Honors College to launch Global Engagement and Research minor this fall
The Honors College is launching the Global Engagement and Research minor, which will focus on global awareness, in Fall 2020.
Though the minor has not yet begun enrolling students, director Jonathan Williamson emphasizes that it will be relevant to students of any and all majors. He expects that many students will be interested in it.
This minor will replace the Global Studies Certificate Program, which was jointly sponsored by the Honors College and the Bauer College of Business.
The minor states that in order to develop true global awareness, students need to “build on what they learn in the classroom through meaningful engagement with the communities they seek to understand,” according to the Honors College coursebook.
Rather than emphasizing the international aspect of the word “global“, faculty who developed this course of study chose to instead focus on what involves Houston and its relationship to the local region, nation and the world.
Global Engagement and Research students must maintain at least a 3.0 GPA in the 15 hours of coursework. Required courses are HON 3360H/ANTH 3365: Principles and Practices of Global Engagement and HON 3361H: Global Engagement and Research.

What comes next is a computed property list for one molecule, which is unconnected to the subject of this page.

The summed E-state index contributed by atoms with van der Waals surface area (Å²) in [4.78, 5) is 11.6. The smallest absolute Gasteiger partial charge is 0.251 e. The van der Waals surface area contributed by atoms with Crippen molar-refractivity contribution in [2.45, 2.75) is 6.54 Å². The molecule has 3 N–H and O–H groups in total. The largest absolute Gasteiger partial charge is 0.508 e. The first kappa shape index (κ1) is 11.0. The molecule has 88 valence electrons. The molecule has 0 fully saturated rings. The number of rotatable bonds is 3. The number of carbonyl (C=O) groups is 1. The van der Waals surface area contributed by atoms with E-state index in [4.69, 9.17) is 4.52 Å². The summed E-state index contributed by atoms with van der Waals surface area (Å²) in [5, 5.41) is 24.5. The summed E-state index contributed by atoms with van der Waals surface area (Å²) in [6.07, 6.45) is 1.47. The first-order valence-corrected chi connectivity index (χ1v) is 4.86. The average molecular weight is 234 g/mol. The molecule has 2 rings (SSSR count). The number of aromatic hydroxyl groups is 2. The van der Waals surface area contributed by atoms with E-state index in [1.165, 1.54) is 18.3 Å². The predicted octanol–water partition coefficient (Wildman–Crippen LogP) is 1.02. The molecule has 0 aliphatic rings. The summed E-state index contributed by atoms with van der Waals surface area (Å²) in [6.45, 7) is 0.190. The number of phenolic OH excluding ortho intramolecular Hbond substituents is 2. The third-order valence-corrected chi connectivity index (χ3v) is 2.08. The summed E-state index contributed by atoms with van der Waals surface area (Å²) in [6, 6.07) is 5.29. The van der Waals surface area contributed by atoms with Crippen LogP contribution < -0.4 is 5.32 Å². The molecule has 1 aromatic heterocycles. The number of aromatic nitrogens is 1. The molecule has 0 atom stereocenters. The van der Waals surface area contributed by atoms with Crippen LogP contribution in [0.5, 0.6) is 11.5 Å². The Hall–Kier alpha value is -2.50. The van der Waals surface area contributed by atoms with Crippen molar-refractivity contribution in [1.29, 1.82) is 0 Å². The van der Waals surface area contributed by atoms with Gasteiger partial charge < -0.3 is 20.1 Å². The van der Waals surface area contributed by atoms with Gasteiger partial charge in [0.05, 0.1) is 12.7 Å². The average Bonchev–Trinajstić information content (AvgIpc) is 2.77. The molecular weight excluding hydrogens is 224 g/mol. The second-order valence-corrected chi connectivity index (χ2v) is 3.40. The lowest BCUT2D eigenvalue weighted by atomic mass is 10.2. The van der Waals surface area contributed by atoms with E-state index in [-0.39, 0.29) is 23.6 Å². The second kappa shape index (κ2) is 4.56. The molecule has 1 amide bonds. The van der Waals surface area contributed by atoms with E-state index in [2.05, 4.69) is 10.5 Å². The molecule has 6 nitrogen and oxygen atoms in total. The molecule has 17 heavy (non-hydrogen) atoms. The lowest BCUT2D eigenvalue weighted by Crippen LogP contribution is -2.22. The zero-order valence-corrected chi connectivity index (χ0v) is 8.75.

HON 3360H/ANTH 3365 “emphasizes principles of critical reflection, cultural awareness, personal accountability and ethical engagement that serve to enhance learning experiences in the context of local, national and international communities,” Williamson said.
Meanwhile, HON 3361H is more research-oriented and will lead students to examine the strengths and limitations of various research methodologies. Each student will gain hands-on research experience through a faculty-mentored, individual research project.
To bring the total number of credit hours up to 15, students can choose from a list of approved courses that currently includes GENB 4334: Principles of Microfinance and BIOL 4302H: Galapago! Research-based Learning Abroad, along with several others.
Required learning excursions for the minor fall into three categories: local, national and international. To complete the minor, students must document three approved experiential learning excursions from at least two of the categories.
Once the pandemic no longer limits travel possibilities, a Global Engagement and Research student might study abroad with faculty in Egypt or Greece, study away in Washington, D.C., or northern California and learn through service in projects like the Bonner Leaders Program or the Community Health Worker Initiative, Williamson said.
With the current COVID-19 restrictions, Williamson said he and other faculty in the minor have been brainstorming virtual opportunities to continue engagement. Even after travel restrictions have been lifted, they will look to maintain these opportunities in order to enrich student experiences.
“Understanding of one’s place in the global context is important to nearly every profession in the modern world,” Williamson said.